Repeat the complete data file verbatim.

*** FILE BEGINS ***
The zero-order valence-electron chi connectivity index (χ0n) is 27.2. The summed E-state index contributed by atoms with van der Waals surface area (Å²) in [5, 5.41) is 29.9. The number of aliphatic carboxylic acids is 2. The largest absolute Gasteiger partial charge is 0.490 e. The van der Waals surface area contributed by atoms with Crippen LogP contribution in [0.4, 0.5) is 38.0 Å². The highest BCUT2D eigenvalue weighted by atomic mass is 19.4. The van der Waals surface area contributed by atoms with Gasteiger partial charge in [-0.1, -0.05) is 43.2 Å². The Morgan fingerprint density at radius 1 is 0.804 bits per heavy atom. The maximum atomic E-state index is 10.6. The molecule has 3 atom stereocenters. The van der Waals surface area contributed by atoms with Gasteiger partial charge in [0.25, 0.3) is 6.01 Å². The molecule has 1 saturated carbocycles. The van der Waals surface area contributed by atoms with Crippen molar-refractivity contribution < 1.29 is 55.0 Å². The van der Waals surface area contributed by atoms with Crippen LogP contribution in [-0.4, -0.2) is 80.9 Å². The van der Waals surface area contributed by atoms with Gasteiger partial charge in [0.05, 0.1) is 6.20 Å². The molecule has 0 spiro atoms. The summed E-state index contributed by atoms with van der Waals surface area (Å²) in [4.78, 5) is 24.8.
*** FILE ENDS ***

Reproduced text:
The zero-order valence-electron chi connectivity index (χ0n) is 27.2. The summed E-state index contributed by atoms with van der Waals surface area (Å²) in [5, 5.41) is 29.9. The number of aliphatic carboxylic acids is 2. The largest absolute Gasteiger partial charge is 0.490 e. The van der Waals surface area contributed by atoms with Crippen LogP contribution in [0.4, 0.5) is 38.0 Å². The highest BCUT2D eigenvalue weighted by atomic mass is 19.4. The van der Waals surface area contributed by atoms with Gasteiger partial charge in [-0.1, -0.05) is 43.2 Å². The Morgan fingerprint density at radius 1 is 0.804 bits per heavy atom. The maximum atomic E-state index is 10.6. The molecule has 3 atom stereocenters. The van der Waals surface area contributed by atoms with Gasteiger partial charge in [0.25, 0.3) is 6.01 Å². The molecule has 1 saturated carbocycles. The van der Waals surface area contributed by atoms with Crippen molar-refractivity contribution < 1.29 is 55.0 Å². The van der Waals surface area contributed by atoms with Crippen LogP contribution in [-0.4, -0.2) is 80.9 Å². The van der Waals surface area contributed by atoms with Gasteiger partial charge in [0.05, 0.1) is 6.20 Å². The molecule has 0 spiro atoms. The summed E-state index contributed by atoms with van der Waals surface area (Å²) in [4.78, 5) is 24.8.